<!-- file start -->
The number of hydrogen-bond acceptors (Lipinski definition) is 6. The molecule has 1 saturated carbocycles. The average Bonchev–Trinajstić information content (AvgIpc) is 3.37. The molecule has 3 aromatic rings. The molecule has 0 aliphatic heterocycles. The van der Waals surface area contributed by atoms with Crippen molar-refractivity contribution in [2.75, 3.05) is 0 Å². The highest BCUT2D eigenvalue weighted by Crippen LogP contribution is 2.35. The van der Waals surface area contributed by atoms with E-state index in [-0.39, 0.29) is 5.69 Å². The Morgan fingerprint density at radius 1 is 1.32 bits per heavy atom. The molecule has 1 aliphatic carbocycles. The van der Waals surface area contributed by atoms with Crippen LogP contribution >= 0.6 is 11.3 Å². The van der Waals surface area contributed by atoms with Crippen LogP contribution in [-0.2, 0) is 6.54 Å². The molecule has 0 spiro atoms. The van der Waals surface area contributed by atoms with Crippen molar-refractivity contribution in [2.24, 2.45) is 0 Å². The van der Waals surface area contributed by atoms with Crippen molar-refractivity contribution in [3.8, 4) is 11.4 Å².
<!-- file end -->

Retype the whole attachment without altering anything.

The number of hydrogen-bond acceptors (Lipinski definition) is 6. The molecule has 1 saturated carbocycles. The average Bonchev–Trinajstić information content (AvgIpc) is 3.37. The molecule has 3 aromatic rings. The molecule has 0 aliphatic heterocycles. The van der Waals surface area contributed by atoms with Crippen molar-refractivity contribution in [2.75, 3.05) is 0 Å². The highest BCUT2D eigenvalue weighted by Crippen LogP contribution is 2.35. The van der Waals surface area contributed by atoms with E-state index in [-0.39, 0.29) is 5.69 Å². The Morgan fingerprint density at radius 1 is 1.32 bits per heavy atom. The molecule has 1 aliphatic carbocycles. The van der Waals surface area contributed by atoms with Crippen LogP contribution >= 0.6 is 11.3 Å². The van der Waals surface area contributed by atoms with Crippen LogP contribution in [-0.2, 0) is 6.54 Å². The molecule has 0 spiro atoms. The van der Waals surface area contributed by atoms with Crippen molar-refractivity contribution in [2.24, 2.45) is 0 Å². The van der Waals surface area contributed by atoms with Crippen molar-refractivity contribution in [3.8, 4) is 11.4 Å².